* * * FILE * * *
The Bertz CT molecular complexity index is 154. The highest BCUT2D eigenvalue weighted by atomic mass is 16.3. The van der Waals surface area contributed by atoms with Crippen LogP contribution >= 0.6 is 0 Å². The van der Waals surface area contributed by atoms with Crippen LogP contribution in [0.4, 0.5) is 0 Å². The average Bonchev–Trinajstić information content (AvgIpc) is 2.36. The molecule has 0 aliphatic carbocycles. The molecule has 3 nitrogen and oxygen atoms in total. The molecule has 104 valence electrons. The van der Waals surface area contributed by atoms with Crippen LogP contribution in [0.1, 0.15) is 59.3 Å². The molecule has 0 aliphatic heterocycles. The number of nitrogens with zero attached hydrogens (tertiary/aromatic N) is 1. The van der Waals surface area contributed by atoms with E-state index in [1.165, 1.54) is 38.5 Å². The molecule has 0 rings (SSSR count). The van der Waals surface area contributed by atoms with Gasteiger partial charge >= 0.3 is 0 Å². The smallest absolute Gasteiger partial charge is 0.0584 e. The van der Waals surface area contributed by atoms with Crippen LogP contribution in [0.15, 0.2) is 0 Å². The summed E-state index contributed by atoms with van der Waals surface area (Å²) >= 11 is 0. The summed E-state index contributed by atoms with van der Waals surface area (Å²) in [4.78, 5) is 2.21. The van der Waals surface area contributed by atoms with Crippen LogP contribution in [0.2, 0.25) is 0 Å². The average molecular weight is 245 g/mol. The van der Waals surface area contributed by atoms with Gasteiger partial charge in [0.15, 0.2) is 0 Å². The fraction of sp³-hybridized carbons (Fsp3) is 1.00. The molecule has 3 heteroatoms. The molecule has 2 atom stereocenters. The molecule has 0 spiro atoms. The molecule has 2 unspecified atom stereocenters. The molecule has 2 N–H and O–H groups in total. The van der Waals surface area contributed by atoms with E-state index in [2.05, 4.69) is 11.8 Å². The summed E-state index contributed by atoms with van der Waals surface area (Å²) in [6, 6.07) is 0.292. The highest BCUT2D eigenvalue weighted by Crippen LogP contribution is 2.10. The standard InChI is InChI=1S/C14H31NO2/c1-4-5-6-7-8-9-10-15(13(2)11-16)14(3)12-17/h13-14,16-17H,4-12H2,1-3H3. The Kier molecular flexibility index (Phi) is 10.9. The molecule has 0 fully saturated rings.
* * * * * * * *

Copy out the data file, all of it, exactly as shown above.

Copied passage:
The Bertz CT molecular complexity index is 154. The highest BCUT2D eigenvalue weighted by atomic mass is 16.3. The van der Waals surface area contributed by atoms with Crippen LogP contribution >= 0.6 is 0 Å². The van der Waals surface area contributed by atoms with Crippen LogP contribution in [0.4, 0.5) is 0 Å². The average Bonchev–Trinajstić information content (AvgIpc) is 2.36. The molecule has 0 aliphatic carbocycles. The molecule has 3 nitrogen and oxygen atoms in total. The molecule has 104 valence electrons. The van der Waals surface area contributed by atoms with Crippen LogP contribution in [0.1, 0.15) is 59.3 Å². The molecule has 0 aliphatic heterocycles. The number of nitrogens with zero attached hydrogens (tertiary/aromatic N) is 1. The van der Waals surface area contributed by atoms with E-state index in [1.165, 1.54) is 38.5 Å². The molecule has 0 rings (SSSR count). The van der Waals surface area contributed by atoms with Gasteiger partial charge >= 0.3 is 0 Å². The smallest absolute Gasteiger partial charge is 0.0584 e. The van der Waals surface area contributed by atoms with Crippen LogP contribution in [0.15, 0.2) is 0 Å². The summed E-state index contributed by atoms with van der Waals surface area (Å²) >= 11 is 0. The summed E-state index contributed by atoms with van der Waals surface area (Å²) in [4.78, 5) is 2.21. The van der Waals surface area contributed by atoms with Crippen LogP contribution in [0.2, 0.25) is 0 Å². The average molecular weight is 245 g/mol. The van der Waals surface area contributed by atoms with Gasteiger partial charge in [0.15, 0.2) is 0 Å². The fraction of sp³-hybridized carbons (Fsp3) is 1.00. The molecule has 3 heteroatoms. The molecule has 2 atom stereocenters. The molecule has 0 spiro atoms. The molecule has 2 unspecified atom stereocenters. The molecule has 2 N–H and O–H groups in total. The van der Waals surface area contributed by atoms with E-state index in [2.05, 4.69) is 11.8 Å². The summed E-state index contributed by atoms with van der Waals surface area (Å²) in [6, 6.07) is 0.292. The highest BCUT2D eigenvalue weighted by Crippen LogP contribution is 2.10. The standard InChI is InChI=1S/C14H31NO2/c1-4-5-6-7-8-9-10-15(13(2)11-16)14(3)12-17/h13-14,16-17H,4-12H2,1-3H3. The Kier molecular flexibility index (Phi) is 10.9. The molecule has 0 fully saturated rings.